Small-cap and large-cap companies receive a lot of attention from investors, but mid-cap stocks like Novanta Inc. (NASDAQ:NOVT), with a market cap of US$2.4b, are often out of the spotlight. Surprisingly though, when accounted for risk, mid-caps have delivered better returns compared to the two other categories of stocks. Let’s take a look at NOVT’s debt concentration and assess their financial liquidity to get an idea of their ability to fund strategic acquisitions and grow through cyclical pressures. Don’t forget that this is a general and concentrated examination of Novanta’s financial health, so you should conduct further analysis into NOVT here.
Want to help shape the future of investing tools and platforms? Take the survey and be part of one of the most advanced studies of stock market investors to date.
How does NOVT’s operating cash flow stack up against its debt?
Over the past year, NOVT has maintained its debt levels at around US$256m which accounts for long term debt. At this constant level of debt, the current cash and short-term investment levels stands at US$112m for investing into the business. On top of this, NOVT has generated US$90m in operating cash flow in the last twelve months, resulting in an operating cash to total debt ratio of 35%, meaning that NOVT’s debt is appropriately covered by operating cash. This ratio can also be interpreted as a measure of efficiency as an alternative to return on assets. In NOVT’s case, it is able to generate 0.35x cash from its debt capital.
Can NOVT pay its short-term liabilities?
With current liabilities at US$109m, the company has been able to meet these obligations given the level of current assets of US$313m, with a current ratio of 2.89x. Usually, for Electronic companies, this is a suitable ratio since there is a bit of a cash buffer without leaving too much capital in a low-return environment.
Does NOVT face the risk of succumbing to its debt-load?
With debt reaching 71% of equity, NOVT may be thought of as relatively highly levered. This is not unusual for mid-caps as debt tends to be a cheaper and faster source of funding for some businesses. We can check to see whether NOVT is able to meet its debt obligations by looking at the net interest coverage ratio. A company generating earnings before interest and tax (EBIT) at least three times its net interest payments is considered financially sound. In NOVT’s, case, the ratio of 8.34x suggests that interest is appropriately covered, which means that debtors may be willing to loan the company more money, giving NOVT ample headroom to grow its debt facilities.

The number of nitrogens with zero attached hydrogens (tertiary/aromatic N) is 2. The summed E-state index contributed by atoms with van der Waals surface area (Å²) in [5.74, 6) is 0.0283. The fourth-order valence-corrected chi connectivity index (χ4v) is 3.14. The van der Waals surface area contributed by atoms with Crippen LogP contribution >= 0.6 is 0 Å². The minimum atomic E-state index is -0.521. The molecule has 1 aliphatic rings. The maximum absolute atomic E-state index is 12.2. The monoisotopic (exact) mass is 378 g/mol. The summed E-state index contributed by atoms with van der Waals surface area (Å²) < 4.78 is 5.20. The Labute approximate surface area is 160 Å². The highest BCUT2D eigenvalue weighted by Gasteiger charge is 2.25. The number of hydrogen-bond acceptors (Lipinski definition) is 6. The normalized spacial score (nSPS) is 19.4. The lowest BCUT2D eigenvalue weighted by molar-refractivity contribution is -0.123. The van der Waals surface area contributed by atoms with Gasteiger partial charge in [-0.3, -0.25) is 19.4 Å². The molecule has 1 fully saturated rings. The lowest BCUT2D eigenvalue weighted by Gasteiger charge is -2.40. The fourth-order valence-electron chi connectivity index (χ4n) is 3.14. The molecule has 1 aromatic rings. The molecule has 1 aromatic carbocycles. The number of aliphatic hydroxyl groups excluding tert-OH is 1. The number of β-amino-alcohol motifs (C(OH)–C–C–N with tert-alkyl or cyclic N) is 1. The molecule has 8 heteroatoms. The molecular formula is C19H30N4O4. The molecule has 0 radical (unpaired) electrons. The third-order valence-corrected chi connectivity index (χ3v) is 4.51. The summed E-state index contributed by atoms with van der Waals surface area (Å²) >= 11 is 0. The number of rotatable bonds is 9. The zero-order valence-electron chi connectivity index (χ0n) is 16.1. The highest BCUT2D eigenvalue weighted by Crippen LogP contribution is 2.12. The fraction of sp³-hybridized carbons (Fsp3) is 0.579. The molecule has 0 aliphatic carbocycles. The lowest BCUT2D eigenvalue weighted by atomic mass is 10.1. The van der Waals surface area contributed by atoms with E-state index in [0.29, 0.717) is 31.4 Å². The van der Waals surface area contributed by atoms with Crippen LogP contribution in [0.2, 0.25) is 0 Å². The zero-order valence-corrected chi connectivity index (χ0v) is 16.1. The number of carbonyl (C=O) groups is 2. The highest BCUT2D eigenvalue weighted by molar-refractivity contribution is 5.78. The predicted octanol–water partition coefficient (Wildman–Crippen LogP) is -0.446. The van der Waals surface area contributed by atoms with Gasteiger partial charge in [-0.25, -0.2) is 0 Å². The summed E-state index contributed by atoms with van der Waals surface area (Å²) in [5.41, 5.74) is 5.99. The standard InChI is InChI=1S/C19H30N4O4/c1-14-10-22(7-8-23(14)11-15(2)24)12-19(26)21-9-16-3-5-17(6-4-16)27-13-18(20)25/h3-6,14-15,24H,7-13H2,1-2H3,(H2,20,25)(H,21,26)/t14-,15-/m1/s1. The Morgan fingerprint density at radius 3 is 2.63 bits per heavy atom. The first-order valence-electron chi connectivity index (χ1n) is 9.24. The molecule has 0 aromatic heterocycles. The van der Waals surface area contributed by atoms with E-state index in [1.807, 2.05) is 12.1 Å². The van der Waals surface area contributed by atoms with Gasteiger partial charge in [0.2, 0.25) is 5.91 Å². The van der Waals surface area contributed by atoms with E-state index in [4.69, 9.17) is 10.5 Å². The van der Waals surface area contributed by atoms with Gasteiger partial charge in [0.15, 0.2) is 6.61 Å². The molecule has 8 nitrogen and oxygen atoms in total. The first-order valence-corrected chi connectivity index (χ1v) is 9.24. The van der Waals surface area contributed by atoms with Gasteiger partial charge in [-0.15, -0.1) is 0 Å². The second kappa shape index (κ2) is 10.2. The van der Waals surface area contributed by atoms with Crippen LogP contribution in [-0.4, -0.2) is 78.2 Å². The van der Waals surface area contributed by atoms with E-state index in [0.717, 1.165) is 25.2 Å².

NOVT’s high cash coverage means that, although its debt levels are high, the company is able to utilise its borrowings efficiently in order to generate cash flow. This may mean this is an optimal capital structure for the business, given that it is also meeting its short-term commitment. Keep in mind I haven’t considered other factors such as how NOVT has been performing in the past. I suggest you continue to research Novanta to get a better picture of the mid-cap by looking at:
- Future Outlook: What are well-informed industry analysts predicting for NOVT’s future growth? Take a look at our free research report of analyst consensus for NOVT’s outlook.
- Valuation: What is NOVT worth today? Is the stock undervalued, even when its growth outlook is factored into its intrinsic value? The intrinsic value infographic in our free research report helps visualize whether NOVT is currently mispriced by the market.
- Other High-Performing Stocks: Are there other stocks that provide better prospects with proven track records? Explore our free list of these great stocks here.
To help readers see past the short term volatility of the financial market, we aim to bring you a long-term focused research analysis purely driven by fundamental data. Note that our analysis does not factor in the latest price-sensitive company announcements.
The author is an independent contributor and at the time of publication had no position in the stocks mentioned. For errors that warrant correction please contact the editor at email@example.com.